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Dave and Jan's travels, day 235:
Cutter ants

9th January
Cutter ants are odd critters. First of all, they only eat one specific fungus, so to ensure continued supplies, they farm this stuff in their nest. They need leaves for fertilizer, so the worker ants head out, find some leaves, chop them up, and carry a bit each back to base. Pretty soon there's a passing stream of apparently mobile pieces of leaves, which is a distinctly odd sight.

But there's more. One of the parasites that prey on these ants is a nasty little bug that buries into their brains to plant eggs. To combat this, a specialised and tiny subspecies of cutter ants always rides on the back of their larger brethren, poised to fend off such attacks. Back at base the fungus farmers are also the small guys, and they shred the leaves, add a little fungus to each shred, and fertilise same with a drop of their own carefully constituted urine.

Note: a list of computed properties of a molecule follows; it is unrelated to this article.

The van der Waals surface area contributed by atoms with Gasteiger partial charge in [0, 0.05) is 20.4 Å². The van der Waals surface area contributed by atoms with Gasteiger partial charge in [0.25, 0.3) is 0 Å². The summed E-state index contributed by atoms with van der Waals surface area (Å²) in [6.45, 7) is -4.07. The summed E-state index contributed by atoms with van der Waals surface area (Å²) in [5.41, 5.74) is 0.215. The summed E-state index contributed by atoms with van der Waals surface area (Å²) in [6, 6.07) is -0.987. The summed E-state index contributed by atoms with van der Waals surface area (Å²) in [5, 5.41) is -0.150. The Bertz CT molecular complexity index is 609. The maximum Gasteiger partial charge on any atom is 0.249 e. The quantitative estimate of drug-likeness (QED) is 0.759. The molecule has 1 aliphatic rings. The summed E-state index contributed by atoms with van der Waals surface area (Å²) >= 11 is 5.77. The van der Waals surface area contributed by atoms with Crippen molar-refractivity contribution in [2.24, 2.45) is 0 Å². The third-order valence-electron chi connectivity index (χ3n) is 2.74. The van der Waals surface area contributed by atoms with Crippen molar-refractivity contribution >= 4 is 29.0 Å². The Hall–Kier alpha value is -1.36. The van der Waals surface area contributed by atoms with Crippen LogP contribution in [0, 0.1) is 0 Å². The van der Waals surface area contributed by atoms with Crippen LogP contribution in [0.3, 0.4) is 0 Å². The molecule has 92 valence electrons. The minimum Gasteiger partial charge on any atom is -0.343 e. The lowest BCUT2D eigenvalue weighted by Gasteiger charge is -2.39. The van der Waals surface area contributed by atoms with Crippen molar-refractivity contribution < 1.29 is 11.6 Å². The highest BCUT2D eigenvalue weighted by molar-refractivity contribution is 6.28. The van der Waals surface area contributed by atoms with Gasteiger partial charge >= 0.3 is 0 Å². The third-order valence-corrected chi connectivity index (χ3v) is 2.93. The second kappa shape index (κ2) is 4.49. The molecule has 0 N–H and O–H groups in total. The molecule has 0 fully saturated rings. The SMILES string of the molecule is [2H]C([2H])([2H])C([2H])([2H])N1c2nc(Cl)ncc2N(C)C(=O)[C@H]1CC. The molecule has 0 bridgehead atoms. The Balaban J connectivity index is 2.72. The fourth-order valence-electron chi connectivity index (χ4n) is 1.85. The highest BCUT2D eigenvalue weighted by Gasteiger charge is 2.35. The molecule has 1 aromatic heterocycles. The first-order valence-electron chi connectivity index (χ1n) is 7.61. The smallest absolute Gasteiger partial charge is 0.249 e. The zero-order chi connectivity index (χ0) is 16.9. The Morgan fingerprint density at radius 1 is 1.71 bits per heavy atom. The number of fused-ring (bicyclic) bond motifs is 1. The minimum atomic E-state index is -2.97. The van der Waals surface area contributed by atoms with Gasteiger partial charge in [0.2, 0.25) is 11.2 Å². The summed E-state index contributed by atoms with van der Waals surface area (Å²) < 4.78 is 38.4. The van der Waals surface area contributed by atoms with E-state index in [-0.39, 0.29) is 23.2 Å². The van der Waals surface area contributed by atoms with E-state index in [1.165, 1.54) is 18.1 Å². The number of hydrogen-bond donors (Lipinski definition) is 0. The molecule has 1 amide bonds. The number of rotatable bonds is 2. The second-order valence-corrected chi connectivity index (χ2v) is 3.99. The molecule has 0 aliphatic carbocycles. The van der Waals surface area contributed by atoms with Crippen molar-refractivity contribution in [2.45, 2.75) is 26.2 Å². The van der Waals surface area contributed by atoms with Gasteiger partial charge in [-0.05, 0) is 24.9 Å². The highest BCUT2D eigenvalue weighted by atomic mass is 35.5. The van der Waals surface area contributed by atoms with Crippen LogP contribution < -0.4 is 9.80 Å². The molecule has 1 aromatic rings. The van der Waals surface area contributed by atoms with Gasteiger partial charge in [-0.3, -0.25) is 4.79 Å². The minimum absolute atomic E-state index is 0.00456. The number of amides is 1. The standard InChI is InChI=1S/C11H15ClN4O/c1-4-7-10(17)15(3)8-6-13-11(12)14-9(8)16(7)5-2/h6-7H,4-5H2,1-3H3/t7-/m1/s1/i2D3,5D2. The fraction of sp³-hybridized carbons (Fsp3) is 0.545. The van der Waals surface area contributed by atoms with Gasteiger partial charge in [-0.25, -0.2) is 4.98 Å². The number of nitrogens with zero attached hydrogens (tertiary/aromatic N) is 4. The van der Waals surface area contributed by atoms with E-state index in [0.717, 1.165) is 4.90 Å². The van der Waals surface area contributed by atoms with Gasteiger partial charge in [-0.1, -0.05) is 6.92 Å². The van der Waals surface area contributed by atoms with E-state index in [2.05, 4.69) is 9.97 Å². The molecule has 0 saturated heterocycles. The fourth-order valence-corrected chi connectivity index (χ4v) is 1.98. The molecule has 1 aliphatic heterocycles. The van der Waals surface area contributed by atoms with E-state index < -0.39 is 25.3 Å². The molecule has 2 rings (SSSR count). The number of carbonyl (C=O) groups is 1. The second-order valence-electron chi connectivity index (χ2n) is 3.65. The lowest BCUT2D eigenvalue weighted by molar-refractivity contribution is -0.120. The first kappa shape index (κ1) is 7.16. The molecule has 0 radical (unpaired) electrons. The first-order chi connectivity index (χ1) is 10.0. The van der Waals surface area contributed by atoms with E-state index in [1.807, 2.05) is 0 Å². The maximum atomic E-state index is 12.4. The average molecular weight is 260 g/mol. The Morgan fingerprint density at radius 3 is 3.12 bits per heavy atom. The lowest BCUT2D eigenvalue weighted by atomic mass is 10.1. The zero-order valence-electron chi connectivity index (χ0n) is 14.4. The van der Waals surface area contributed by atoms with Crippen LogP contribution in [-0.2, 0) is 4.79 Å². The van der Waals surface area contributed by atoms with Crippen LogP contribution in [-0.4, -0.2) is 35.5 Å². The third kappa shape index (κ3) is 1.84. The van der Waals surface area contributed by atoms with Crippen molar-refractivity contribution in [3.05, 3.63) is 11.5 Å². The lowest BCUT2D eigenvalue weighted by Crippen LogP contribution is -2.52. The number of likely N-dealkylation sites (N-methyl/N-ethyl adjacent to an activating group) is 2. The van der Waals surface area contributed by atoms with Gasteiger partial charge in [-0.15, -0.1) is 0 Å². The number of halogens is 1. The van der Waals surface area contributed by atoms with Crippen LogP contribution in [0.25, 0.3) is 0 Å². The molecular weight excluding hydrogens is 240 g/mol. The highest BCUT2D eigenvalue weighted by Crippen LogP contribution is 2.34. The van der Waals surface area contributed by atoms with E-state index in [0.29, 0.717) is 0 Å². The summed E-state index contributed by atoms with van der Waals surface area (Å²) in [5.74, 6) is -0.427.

Other specialities include the queen and the very large fighter ants, who do what you might expect. The queen eats different diets to control which species of egg she produces. The final oddity in all this is that every one of the ants is a woman. When the queen considers it time to launch a new colony, then she produces a few thousand males to form part of the colonising party, and they play the role you might expect. But otherwise men are not required in this world. (Why is that odd? - Ed)

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